Initially, Novo Nordisk Entotech will focus on the search for new B.t. varieties that control a broader spectrum of pests or pests for which there currently are no microbial control options. It will also focus on improving the manufacturing productivity and field performance of existing B.t.s through process and formulation development. And, it will conduct research to better understand the mode of action and molecular biology of toxic proteins, in part so these proteins can be "manufactured" at the least-possible cost.
 Novo Nordisk Entotech is also directing efforts at discovering other organisms including viruses and fungi, that are capable of controlling insects, nematodes and other pests.
 These efforts are paying off. Though less than two years old, the company already has made several significant discoveries, including promising new potential product candidates for difficult-to-control insects like armyworm, mites, aphids, and budworms.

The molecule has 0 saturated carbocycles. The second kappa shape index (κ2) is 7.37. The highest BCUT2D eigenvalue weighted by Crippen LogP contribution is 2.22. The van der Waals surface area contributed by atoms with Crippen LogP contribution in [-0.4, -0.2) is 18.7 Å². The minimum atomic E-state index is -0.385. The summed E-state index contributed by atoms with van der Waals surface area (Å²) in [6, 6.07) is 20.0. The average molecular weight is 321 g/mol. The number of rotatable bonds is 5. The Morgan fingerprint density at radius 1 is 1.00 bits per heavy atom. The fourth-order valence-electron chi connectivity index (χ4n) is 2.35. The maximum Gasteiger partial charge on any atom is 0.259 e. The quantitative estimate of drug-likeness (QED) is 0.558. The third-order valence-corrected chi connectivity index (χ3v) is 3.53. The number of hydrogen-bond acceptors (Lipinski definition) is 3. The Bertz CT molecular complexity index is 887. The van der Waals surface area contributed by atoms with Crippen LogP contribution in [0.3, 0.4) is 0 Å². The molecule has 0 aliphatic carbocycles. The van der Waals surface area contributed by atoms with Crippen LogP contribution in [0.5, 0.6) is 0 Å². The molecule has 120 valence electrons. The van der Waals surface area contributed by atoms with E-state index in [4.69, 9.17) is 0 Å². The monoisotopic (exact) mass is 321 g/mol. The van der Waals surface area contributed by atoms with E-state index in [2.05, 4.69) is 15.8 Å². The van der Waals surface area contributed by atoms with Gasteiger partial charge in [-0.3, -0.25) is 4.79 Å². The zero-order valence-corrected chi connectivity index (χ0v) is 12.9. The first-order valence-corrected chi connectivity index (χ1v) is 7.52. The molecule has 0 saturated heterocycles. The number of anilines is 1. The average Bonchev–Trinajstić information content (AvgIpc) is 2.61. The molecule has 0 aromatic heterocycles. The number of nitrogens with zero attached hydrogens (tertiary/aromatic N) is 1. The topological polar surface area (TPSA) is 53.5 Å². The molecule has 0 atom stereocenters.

Integration
 Novo Nordisk Entotech is part of the larger Novo Nordisk research community. It works in close partnership with the Plant Protection Division's central research-and-development unit in Denmark, where microbiologists are developing biofungicides to control plant diseases such as grey mold, downy mildew and powdery mildew. And, it is collaborating with the Bioindustrial Group's Industrial Biotechnology Division, which employs more than 400 scientists in pursuit of new and better industrial enzymes and improved production techniques.